Antonio Pires de Matos
<apmatos@fct.unl.pt>

António secured a Degree in Chemical Engineering from the Technical University of Lisbon in 1962, and in 1970 was awarded PhD in chemistry by the University of Cambridge, U.K.

After 40 years of research in radiochemistry at the Portuguese Nuclear Institute, where he was Coordinator Researcher, António was invited to teach Methods of Instrumental Analysis in the course of Conservation and Restoration at the Universidade NOVA de Lisboa. In 2002, with colleagues of the Faculty of Fine Arts of the Universidade de Lisboa, he founded the research unit “Glass and Ceramics for the Arts”, VICARTE. António is Emeritus Invited Full Professor at the Universidade NOVA de Lisboa and now is working at the Research Unit VICARTE in the campus of this university.

David Martlew once said: “it is so easy to fall into the illusion that now we are wise, we know it all, and our forebears were ignorant men without any science at all”.

This communication will take us on a journey through several centuries of the development of the colour in glass. In part, the path of the travel is based on several recipe books, e.g. “Il Ricettario Darduin” from Venice, the recipe books of Guilherme Stephens from Marinha Grande, Portugal, several recipe books from the Dudley Archives in England, and on the work done in the Tiffany Studio by Arthur J. Nash and Leslie H. Nash. Recent work and developments carried out in the research unit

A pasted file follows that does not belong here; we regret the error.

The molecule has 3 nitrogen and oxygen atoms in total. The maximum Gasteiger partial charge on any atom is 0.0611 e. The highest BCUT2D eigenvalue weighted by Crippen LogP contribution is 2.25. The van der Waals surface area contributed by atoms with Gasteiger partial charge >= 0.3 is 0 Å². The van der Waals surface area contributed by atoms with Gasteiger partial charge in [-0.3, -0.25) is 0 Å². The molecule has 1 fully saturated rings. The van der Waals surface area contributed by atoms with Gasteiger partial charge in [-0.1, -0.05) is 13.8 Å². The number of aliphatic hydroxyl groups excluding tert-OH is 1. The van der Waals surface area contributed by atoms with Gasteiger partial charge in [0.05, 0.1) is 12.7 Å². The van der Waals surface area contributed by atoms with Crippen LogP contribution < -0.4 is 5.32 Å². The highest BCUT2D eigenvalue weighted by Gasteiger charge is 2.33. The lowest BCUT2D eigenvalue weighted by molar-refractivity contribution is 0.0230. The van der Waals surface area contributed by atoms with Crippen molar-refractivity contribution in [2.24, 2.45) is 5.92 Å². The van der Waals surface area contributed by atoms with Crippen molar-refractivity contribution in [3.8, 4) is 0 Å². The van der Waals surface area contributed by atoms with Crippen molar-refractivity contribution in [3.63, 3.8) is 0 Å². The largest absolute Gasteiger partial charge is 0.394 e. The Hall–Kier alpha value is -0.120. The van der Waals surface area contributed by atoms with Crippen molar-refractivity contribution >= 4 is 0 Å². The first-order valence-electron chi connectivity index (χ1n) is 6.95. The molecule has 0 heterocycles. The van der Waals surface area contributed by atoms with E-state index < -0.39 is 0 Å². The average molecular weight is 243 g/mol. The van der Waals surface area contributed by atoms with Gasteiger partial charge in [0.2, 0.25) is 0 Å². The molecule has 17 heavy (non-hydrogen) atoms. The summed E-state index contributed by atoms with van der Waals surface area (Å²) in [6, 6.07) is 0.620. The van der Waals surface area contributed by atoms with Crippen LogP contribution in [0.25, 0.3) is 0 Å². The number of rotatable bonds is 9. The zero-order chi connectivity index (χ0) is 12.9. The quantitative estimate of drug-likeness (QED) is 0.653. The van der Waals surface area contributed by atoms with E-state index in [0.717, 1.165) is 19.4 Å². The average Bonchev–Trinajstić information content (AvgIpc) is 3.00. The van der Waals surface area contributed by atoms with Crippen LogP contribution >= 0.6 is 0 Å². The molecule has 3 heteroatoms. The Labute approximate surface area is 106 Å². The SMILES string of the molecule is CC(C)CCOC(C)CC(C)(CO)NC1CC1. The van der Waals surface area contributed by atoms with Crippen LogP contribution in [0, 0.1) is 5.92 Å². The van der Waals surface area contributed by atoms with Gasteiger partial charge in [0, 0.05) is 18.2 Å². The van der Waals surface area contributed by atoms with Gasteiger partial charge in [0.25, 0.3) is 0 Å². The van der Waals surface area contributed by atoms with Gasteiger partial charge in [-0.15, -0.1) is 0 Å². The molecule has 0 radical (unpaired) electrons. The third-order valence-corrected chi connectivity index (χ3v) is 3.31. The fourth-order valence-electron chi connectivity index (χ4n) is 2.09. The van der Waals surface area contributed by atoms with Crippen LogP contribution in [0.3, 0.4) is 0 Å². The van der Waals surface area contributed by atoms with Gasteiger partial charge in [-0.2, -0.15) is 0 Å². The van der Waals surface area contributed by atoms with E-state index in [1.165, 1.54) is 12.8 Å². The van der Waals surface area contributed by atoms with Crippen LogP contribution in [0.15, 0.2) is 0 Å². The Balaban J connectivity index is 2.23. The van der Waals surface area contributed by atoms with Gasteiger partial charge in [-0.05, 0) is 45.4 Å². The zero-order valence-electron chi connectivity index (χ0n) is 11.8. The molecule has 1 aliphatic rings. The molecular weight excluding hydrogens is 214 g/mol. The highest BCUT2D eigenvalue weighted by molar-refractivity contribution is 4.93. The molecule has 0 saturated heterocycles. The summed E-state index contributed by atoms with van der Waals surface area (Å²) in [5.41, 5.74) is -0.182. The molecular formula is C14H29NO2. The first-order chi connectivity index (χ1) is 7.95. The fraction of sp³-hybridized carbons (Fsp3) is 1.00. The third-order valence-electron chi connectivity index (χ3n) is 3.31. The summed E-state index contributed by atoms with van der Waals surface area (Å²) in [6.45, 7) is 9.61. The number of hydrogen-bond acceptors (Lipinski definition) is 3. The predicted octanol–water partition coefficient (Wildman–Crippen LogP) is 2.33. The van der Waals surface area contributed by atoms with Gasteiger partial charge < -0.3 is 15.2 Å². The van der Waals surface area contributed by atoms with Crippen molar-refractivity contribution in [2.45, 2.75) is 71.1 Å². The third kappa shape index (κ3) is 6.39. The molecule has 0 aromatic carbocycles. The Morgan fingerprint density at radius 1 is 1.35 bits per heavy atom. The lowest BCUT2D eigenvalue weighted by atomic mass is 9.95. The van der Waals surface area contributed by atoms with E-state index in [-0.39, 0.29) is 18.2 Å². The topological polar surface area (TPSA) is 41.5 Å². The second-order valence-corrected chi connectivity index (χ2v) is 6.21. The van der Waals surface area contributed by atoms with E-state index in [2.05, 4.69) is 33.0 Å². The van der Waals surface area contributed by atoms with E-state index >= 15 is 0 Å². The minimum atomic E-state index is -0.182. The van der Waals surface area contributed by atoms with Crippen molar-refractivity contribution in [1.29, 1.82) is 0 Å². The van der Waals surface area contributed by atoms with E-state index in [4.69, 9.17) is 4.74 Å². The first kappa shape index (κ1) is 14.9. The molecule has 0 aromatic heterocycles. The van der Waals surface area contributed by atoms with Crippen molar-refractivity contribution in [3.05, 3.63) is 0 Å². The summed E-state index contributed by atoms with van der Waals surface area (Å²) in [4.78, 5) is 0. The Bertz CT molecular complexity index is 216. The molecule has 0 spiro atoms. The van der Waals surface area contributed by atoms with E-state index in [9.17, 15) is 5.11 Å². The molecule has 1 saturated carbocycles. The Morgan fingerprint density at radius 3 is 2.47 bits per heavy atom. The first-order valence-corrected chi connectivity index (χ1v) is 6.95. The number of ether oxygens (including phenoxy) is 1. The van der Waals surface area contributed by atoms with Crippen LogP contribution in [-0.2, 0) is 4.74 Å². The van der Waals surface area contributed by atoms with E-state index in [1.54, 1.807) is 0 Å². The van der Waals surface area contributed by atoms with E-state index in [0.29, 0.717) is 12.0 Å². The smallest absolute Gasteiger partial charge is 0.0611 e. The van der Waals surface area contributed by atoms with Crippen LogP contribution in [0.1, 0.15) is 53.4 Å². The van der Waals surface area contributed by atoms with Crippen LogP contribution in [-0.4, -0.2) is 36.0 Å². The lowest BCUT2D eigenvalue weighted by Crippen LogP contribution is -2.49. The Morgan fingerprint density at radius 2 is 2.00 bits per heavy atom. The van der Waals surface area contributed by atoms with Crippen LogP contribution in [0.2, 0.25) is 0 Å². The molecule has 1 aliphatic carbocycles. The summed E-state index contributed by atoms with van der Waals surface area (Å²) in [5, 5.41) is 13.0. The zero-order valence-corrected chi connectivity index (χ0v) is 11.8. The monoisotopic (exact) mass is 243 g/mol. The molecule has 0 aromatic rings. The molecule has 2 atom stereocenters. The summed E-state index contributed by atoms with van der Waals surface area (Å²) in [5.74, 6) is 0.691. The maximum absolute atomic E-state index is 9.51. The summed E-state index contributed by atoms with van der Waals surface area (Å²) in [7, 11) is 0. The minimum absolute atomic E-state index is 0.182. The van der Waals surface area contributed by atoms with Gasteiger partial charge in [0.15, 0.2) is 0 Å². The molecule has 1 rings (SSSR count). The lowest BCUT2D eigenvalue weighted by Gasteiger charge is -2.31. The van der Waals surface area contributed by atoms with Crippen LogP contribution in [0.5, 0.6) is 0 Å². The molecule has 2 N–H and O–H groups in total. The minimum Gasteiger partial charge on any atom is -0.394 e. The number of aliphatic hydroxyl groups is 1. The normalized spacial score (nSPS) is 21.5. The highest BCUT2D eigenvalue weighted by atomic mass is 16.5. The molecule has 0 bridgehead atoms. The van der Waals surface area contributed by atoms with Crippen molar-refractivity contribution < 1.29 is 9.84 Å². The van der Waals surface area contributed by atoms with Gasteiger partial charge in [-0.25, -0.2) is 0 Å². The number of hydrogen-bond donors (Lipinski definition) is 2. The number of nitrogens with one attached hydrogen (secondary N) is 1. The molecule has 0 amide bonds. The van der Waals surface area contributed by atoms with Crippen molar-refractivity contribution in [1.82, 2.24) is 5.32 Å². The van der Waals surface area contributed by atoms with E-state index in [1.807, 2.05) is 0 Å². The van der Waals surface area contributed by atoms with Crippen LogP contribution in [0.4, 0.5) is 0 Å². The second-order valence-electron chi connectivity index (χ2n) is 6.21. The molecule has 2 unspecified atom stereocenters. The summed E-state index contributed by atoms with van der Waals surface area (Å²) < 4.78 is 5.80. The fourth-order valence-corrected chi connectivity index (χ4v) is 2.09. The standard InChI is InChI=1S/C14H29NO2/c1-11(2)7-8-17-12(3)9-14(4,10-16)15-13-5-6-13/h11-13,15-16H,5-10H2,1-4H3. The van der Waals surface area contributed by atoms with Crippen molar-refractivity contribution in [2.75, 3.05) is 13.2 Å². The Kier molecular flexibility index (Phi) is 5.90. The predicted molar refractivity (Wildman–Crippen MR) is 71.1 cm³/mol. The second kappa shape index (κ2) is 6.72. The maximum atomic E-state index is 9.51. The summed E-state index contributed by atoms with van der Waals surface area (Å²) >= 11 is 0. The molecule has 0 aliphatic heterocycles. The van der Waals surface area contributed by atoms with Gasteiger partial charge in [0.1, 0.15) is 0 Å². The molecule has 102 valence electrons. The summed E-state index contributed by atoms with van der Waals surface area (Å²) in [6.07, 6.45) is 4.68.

VICARTE, “Glass and Ceramics for the Arts”, will also be discussed.

His current research activities are divided in provenance studies of Portuguese glass and new techniques to colour glass – applied to contemporary art. He has been studying several historic batch books, namely from Portugal, from the Rakow Library of the Corning Museum of Glass, from Venice and from the Dudley Archives in England

In keeping with the theme of this meeting “From Sand to Splendour”, some iconic examples of objects made with coloured glass will be shown. Ancient techniques and compositions for colouring glass will be compared with more current ones.

1 Tankard, Brandenburg, Potsdam, engraving by Gottfried Spiller or his circle, Berlin, early 18th century, Kunstpalast, Düsseldorf, Glasmuseum Hentrich, Courtesy, Dedo von Kerssenbrock-Krosigk. 2 – Frammenti di una coppetta trovati nello scavo di un convento dedicato a Santa Chiara a Padova, 1480-1520, Courtesy, Rosa Barovier. 3 – Vasetto nero iridescente, ca. 1890 by Giuseppe Barovier, La vetreria è “Artisti Barovier”, Courtesy, Rosa Barovier.   4 – Triad/lavender/boat, Michael Rogers, photo credit Geoff Tesch, XXI century. 5 – Beaker, XVIII century, Fabrica de Coina, Courtesy, Palácio Nacional da Pena.